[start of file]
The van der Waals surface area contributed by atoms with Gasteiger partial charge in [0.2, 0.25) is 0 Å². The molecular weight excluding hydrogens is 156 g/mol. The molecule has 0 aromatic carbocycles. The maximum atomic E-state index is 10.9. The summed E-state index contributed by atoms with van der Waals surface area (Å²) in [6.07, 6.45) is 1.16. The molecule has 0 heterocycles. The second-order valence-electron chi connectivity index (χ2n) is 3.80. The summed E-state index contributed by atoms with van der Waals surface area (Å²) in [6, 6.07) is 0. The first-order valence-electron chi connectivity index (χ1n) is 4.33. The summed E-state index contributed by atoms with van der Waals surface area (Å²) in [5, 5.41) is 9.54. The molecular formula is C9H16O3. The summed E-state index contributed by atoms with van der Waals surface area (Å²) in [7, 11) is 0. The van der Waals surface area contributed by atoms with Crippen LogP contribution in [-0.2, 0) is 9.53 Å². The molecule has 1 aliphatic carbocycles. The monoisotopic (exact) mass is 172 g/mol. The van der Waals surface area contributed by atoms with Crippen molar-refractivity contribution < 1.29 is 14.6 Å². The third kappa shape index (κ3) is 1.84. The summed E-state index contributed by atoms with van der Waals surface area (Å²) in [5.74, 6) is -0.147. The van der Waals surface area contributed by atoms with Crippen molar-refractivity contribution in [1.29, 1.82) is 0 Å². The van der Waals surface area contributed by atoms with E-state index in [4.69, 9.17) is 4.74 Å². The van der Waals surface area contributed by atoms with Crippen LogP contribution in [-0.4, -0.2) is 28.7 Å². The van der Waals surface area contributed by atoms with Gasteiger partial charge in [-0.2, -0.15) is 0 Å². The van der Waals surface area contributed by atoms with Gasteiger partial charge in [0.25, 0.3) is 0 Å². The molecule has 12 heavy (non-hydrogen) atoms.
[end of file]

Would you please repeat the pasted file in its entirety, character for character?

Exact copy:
The van der Waals surface area contributed by atoms with Gasteiger partial charge in [0.2, 0.25) is 0 Å². The molecular weight excluding hydrogens is 156 g/mol. The molecule has 0 aromatic carbocycles. The maximum atomic E-state index is 10.9. The summed E-state index contributed by atoms with van der Waals surface area (Å²) in [6.07, 6.45) is 1.16. The molecule has 0 heterocycles. The second-order valence-electron chi connectivity index (χ2n) is 3.80. The summed E-state index contributed by atoms with van der Waals surface area (Å²) in [6, 6.07) is 0. The first-order valence-electron chi connectivity index (χ1n) is 4.33. The summed E-state index contributed by atoms with van der Waals surface area (Å²) in [5, 5.41) is 9.54. The molecular formula is C9H16O3. The summed E-state index contributed by atoms with van der Waals surface area (Å²) in [7, 11) is 0. The van der Waals surface area contributed by atoms with Crippen LogP contribution in [-0.2, 0) is 9.53 Å². The molecule has 1 aliphatic carbocycles. The monoisotopic (exact) mass is 172 g/mol. The van der Waals surface area contributed by atoms with Crippen molar-refractivity contribution < 1.29 is 14.6 Å². The third kappa shape index (κ3) is 1.84. The summed E-state index contributed by atoms with van der Waals surface area (Å²) in [5.74, 6) is -0.147. The van der Waals surface area contributed by atoms with Crippen molar-refractivity contribution in [1.29, 1.82) is 0 Å². The van der Waals surface area contributed by atoms with E-state index in [4.69, 9.17) is 4.74 Å². The van der Waals surface area contributed by atoms with Crippen LogP contribution in [-0.4, -0.2) is 28.7 Å². The van der Waals surface area contributed by atoms with Gasteiger partial charge in [-0.2, -0.15) is 0 Å². The van der Waals surface area contributed by atoms with Gasteiger partial charge in [0.25, 0.3) is 0 Å². The molecule has 12 heavy (non-hydrogen) atoms.